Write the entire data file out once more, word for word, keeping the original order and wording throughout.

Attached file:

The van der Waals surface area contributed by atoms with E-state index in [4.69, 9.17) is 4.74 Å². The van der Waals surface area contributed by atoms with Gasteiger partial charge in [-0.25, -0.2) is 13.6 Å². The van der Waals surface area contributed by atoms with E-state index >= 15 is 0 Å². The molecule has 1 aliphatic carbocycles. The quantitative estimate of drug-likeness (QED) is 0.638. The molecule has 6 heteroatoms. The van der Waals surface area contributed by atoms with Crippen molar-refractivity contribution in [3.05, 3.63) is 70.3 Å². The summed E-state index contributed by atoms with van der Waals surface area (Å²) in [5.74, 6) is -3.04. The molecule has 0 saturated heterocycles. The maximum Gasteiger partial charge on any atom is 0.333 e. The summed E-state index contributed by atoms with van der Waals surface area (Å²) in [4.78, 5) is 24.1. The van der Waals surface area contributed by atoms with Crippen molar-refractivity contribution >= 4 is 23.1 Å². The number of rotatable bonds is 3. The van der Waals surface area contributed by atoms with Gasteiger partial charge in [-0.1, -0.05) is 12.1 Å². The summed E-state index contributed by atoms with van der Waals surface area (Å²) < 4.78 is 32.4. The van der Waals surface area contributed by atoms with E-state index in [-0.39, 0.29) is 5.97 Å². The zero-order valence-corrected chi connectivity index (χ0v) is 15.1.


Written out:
The van der Waals surface area contributed by atoms with E-state index in [4.69, 9.17) is 4.74 Å². The van der Waals surface area contributed by atoms with Gasteiger partial charge in [-0.25, -0.2) is 13.6 Å². The van der Waals surface area contributed by atoms with E-state index >= 15 is 0 Å². The molecule has 1 aliphatic carbocycles. The quantitative estimate of drug-likeness (QED) is 0.638. The molecule has 6 heteroatoms. The van der Waals surface area contributed by atoms with Crippen molar-refractivity contribution in [3.05, 3.63) is 70.3 Å². The summed E-state index contributed by atoms with van der Waals surface area (Å²) in [5.74, 6) is -3.04. The molecule has 0 saturated heterocycles. The maximum Gasteiger partial charge on any atom is 0.333 e. The summed E-state index contributed by atoms with van der Waals surface area (Å²) in [4.78, 5) is 24.1. The van der Waals surface area contributed by atoms with Crippen molar-refractivity contribution >= 4 is 23.1 Å². The number of rotatable bonds is 3. The van der Waals surface area contributed by atoms with Gasteiger partial charge in [-0.1, -0.05) is 12.1 Å². The summed E-state index contributed by atoms with van der Waals surface area (Å²) < 4.78 is 32.4. The van der Waals surface area contributed by atoms with E-state index in [-0.39, 0.29) is 5.97 Å². The zero-order valence-corrected chi connectivity index (χ0v) is 15.1.